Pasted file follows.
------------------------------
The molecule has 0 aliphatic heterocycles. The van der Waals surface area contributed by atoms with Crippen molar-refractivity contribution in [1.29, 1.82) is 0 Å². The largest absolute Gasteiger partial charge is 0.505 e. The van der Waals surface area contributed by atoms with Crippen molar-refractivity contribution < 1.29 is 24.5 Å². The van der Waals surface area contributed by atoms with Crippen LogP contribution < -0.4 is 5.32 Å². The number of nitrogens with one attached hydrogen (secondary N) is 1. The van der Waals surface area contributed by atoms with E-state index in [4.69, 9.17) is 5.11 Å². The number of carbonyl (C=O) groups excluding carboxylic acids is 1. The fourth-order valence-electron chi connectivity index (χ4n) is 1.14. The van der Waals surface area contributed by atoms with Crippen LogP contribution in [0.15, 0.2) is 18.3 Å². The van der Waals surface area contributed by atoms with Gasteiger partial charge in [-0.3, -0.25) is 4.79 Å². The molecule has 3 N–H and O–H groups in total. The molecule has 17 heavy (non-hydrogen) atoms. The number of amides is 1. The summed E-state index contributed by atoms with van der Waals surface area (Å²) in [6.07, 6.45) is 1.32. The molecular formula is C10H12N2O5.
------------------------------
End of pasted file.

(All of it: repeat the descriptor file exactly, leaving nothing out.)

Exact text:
The molecule has 0 aliphatic heterocycles. The van der Waals surface area contributed by atoms with Crippen molar-refractivity contribution in [1.29, 1.82) is 0 Å². The largest absolute Gasteiger partial charge is 0.505 e. The van der Waals surface area contributed by atoms with Crippen molar-refractivity contribution < 1.29 is 24.5 Å². The van der Waals surface area contributed by atoms with Crippen LogP contribution < -0.4 is 5.32 Å². The number of nitrogens with one attached hydrogen (secondary N) is 1. The van der Waals surface area contributed by atoms with E-state index in [4.69, 9.17) is 5.11 Å². The number of carbonyl (C=O) groups excluding carboxylic acids is 1. The fourth-order valence-electron chi connectivity index (χ4n) is 1.14. The van der Waals surface area contributed by atoms with Crippen LogP contribution in [0.15, 0.2) is 18.3 Å². The van der Waals surface area contributed by atoms with Gasteiger partial charge in [-0.3, -0.25) is 4.79 Å². The molecule has 3 N–H and O–H groups in total. The molecule has 17 heavy (non-hydrogen) atoms. The number of amides is 1. The summed E-state index contributed by atoms with van der Waals surface area (Å²) in [6.07, 6.45) is 1.32. The molecular formula is C10H12N2O5.